Thanks for all your responses. I dislike when people don’t use the search function before posting a question, and naturally I’m pretty embarrassed that I’m one of those idiots–but I still have some issues.
I have not bought any additional software for my current MacBook and beyond purchasing the Adobe suite for my first year, I expect that I’ll want to learn Solidworks, Alias, pro/E, etc., all of which appear to be supported solely by PCs. I’m aware that these programs can be run via Mac’s Virtual PC but past Core77 threads seemed to suggest that this solution is a weak alternative. I’m not sure if this is still a valid concern because most of the conversations I found via search were more than 3 years old. Is Bootcamp developed enough to run PC applications with comparable quality?
Although most students at UC seem to have bought a Mac, I don’t want to buy a computer that is incompatible with the software I want to learn just because I love the Mac interface and user experience. On the other hand, I want a reliable computer (i.e. my Macbook has never had a problem, crash, etc.—i love it!) and ease of use is important.
I’m not that experienced with using computers beyond basic functions (Microsoft office, internet, etc.) and I’m still learning via google searches what to look for in a computer (i.e. the qualitative difference between different types of RAM [DDR2 D RAM vs. DDR3 RAM]). Although I’m currently pretty ignorant, I am willing to learn what tools it takes to be a competent designer and I’m willing to learn on a Mac or a PC. Compared to the price of tuition, the 500 dollar price difference between the PC and Mac is not significant, I’m just looking for the smart choice.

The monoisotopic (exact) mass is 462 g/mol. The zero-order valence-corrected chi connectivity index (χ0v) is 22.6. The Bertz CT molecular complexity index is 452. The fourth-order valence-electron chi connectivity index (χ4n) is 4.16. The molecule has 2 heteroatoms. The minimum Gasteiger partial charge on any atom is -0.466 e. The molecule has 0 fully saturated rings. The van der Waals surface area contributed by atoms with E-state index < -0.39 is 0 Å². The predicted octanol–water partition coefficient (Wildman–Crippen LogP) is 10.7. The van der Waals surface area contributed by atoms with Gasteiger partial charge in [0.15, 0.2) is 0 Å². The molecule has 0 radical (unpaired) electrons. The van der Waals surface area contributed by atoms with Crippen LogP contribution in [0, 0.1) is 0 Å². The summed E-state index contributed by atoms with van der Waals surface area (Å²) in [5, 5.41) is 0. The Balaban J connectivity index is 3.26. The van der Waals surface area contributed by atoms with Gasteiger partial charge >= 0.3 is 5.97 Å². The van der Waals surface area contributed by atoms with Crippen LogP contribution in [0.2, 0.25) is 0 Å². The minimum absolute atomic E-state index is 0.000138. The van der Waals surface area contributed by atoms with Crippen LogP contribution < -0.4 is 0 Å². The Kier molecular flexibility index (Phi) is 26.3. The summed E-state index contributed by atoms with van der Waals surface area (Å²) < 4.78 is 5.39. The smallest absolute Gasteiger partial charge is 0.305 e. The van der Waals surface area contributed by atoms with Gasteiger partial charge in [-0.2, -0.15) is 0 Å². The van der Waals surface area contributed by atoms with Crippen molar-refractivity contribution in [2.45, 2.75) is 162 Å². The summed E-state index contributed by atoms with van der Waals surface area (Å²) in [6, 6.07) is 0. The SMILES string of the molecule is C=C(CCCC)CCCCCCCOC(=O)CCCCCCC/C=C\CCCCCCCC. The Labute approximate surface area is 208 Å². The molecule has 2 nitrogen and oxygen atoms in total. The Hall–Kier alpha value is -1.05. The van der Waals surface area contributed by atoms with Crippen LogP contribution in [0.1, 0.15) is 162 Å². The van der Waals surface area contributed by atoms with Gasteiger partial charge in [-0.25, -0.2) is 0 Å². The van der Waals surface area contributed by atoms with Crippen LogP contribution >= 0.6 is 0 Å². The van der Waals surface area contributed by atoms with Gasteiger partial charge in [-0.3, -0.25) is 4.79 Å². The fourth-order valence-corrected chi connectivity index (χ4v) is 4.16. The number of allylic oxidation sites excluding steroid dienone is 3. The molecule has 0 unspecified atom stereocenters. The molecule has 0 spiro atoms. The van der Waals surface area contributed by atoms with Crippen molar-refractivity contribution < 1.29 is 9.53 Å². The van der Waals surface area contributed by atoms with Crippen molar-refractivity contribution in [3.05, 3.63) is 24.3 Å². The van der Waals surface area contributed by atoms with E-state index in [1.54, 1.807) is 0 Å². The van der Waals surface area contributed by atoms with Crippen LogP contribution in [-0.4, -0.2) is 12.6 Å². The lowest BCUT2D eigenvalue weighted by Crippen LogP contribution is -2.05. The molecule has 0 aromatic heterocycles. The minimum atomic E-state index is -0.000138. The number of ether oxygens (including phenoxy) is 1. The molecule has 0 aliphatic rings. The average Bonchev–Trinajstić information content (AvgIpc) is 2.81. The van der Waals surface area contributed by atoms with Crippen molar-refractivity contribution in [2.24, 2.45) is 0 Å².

Although I’m not closed off to the idea of a better value Desktop computer supplemented by a functional, but small Laptop, the program was very specific about choosing between these two specific computers. I don’t want to be a sheep, but I don’t want to get something inappropriate or make myself a nuisance because I ignored their requirements.
Again, Thanks for all your input and slogging through my long posts.
Coming from 4 years in a college IT department, hardware requirements like that are generally chosen for 3 reasons:
1 - the school sells those machines and takes a cut of it
2 - they can internally support your hardware
3 - they want you to get as high end a machine as possible so it lasts your full time at school.
If you had to go with those 2 choices and the money isn’t an issue, get the Macbook. You can run bootcamp just fine and for Solidworks/Alias/Pro E you shouldn’t have any real issues. The HP is a better CAD machine, but student work is very low end compared to professional work and the Macbook shouldn’t have any issues handling any of those software packages under boot camp. And if it’s what they recommended then go for it.
I think I had 6 different computers (3 desktops/3 laptops) while I was in school…if someone told me I was out of spec I would’ve punched them in the throat.
Yes, it’s a lot different performance wise from the old Virtual PC I used to use 5-6 yrs ago. No problems running windows on a mac now. The only slight issues I’ve ever heard of are some with graphics/audio card compatibilities, but nothing major.